&& echo 'deb http://dl.yarnpkg.com/debian/ stable main' > /etc/apt/sources.list.d/yarn.list

RUN apt-get update -qq \
  && DEBIAN_FRONTEND=noninteractive apt-get -yq dist-upgrade \
  && DEBIAN_FRONTEND=noninteractive apt-get install -yq --no-install-recommends \
    default-mysql-client default-libmysqlclient-dev \
    git-core \
    imagemagick \
    tzdata \
    nodejs yarn \
    sudo

WORKDIR /app

ENV RAILS_ENV=production
ENV RACK_ENV=production
ENV RAILS_LOG_TO_STDOUT=true
ENV RAILS_SERVE_STATIC_FILES=true
ENV RAILS_ROOT=/home/rails/app
ENV LANG=C.UTF-8
ENV GEM_HOME=/home/rails/bundle
ENV BUNDLE_PATH=$GEM_HOME
ENV BUNDLE_APP_CONFIG=$BUNDLE_PATH
ENV BUNDLE_BIN=$BUNDLE_PATH/bin
ENV PATH=/app/bin:$BUNDLE_BIN:$PATH
ENV SECRET_KEY_BASE=blah

RUN useradd --create-home -s /bin/bash rails \
  && echo "rails ALL=(ALL:ALL) NOPASSWD: ALL" | tee -a /etc/sudoers

WORKDIR $RAILS_ROOT

COPY --from=development --chown=rails:rails $BUNDLE_PATH $BUNDLE_PATH
COPY --from=development --chown=rails:rails $RAILS_ROOT ./

RUN RAILS_ENV=production bundle exec rake assets:precompile

RUN rm -rf node_modules tmp/* log/* app/assets vendor/assets lib/assets test \ 
  && yarn cache clean 

RUN mkdir -p $RAILS_ROOT/tmp/cache \
  && mkdir -p $RAILS_ROOT/tmp/pids \
  && mkdir -p $RAILS_ROOT/node_modules \
  && mkdir -p $RAILS_ROOT/public/packs \
  && mkdir -p $BUNDLE_PATH \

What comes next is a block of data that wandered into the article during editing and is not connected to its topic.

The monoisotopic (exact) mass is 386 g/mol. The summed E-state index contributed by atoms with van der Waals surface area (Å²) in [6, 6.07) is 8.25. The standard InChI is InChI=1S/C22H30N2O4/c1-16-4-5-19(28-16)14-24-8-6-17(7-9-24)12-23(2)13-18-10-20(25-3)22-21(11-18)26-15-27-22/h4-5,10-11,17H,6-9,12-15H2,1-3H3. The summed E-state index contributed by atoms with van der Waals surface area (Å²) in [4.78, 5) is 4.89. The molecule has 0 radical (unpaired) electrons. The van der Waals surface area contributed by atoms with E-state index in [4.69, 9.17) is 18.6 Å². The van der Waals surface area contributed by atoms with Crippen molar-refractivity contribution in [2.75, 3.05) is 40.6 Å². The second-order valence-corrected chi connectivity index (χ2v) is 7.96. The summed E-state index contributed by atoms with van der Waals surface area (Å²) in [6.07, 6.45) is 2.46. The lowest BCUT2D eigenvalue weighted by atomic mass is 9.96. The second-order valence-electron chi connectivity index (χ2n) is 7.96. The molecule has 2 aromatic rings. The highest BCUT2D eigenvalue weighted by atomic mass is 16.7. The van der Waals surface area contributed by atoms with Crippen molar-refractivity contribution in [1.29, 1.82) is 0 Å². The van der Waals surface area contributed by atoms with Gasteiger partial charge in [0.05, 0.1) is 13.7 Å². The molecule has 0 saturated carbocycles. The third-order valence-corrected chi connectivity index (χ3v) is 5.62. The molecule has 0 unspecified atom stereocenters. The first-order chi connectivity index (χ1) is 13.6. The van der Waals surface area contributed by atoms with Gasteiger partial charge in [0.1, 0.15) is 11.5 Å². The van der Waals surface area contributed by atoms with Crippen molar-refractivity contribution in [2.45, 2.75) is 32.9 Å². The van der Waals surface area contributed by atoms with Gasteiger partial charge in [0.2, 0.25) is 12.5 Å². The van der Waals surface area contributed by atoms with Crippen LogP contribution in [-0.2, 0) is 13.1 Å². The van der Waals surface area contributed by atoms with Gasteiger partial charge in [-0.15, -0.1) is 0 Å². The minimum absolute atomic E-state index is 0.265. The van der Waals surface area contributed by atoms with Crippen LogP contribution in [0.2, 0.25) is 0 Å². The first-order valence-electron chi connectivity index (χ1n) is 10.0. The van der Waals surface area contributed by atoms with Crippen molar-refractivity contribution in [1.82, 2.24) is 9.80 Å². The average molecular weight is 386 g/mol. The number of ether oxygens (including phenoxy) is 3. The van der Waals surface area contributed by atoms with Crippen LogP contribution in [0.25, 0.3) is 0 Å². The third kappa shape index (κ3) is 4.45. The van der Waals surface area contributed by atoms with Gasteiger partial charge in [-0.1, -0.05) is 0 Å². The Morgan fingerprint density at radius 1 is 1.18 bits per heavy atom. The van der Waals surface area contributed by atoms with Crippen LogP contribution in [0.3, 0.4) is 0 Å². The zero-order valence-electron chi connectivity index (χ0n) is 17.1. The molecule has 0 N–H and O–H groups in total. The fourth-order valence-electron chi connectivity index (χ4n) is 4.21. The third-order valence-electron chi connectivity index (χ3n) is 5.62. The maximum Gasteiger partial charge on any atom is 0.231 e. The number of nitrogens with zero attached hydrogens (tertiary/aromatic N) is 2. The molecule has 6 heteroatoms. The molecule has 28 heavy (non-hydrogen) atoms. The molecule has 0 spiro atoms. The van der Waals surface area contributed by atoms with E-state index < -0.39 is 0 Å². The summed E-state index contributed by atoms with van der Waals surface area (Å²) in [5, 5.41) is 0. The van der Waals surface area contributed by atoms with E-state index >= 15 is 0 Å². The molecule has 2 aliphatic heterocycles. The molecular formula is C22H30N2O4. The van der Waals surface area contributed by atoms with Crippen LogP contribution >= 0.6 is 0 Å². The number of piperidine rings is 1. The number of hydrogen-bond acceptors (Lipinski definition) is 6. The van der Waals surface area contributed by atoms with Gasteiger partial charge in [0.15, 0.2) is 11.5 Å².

&& chown -R rails:rails /home/rails

USER rails

EXPOSE 3000

CMD ["bundle", "exec", "puma", "-Cconfig/puma.rb"]

As you can see, it’s more or less the same configuration as with the Alpine version, but the Debian way. The biggest difference is that I am no longer installing Chrome and chromedriver, since like I said I am now using an external Selenium setup for my tests.

While for the development environment I use the integration with Kubernetes thanks to Telepresence, for the test environment I set up everything with local containers so that tests run faster. I use Docker Compose for this, so this is what my docker-compose.yml looks like:

version: '3.7'

networks:
  myapp:

volumes:
  myapp_mysql:
  myapp_redis:
  myapp_rails_cache:
  myapp_bundle:
  myapp_node_modules:
  myapp_packs:

services:
  selenium:
    image: selenium/hub
    container_name: myapp-selenium
    ports:
      - 4444:4444
    networks:
      - myapp
    environment:
     GRID_MAX_SESSION: 10
  chrome:
    image: selenium/node-chrome
    networks:
      - myapp
    depends_on:
      - selenium
    environment:
     HUB_HOST: myapp-selenium
     NODE_MAX_INSTANCES: 5
     NODE_MAX_SESSION: 5

  mysql:
    container_name: myapp-mysql
    image: percona
    ports:
      - 3308:3306
    env_file:
      - ~/.secrets/myapp-test.env
    volumes:
      - myapp_mysql:/var/lib/mysql
    networks:
      - myapp

  redis:
    container_name: myapp-redis
    image: redis
    volumes:
      - myapp_redis:/var/lib/redis
    networks:
      - myapp

  app:
    container_name: myapp-test
    image: username/myapp-dev
    env_file:
      - ~/.secrets/myapp-test.env
    volumes:
      - ${PWD}:/home/rails/app:cached
      - myapp_rails_cache:/home/rails/app/tmp/cache
      - myapp_bundle:/home/rails/bundle
      - myapp_node_modules:/home/rails/app/node_modules
      - myapp_packs:/home/rails/app/public/packs
    depends_on:
      - selenium
      - mysql
      - redis
    networks:
      myapp:
        aliases: 
          - myapp.com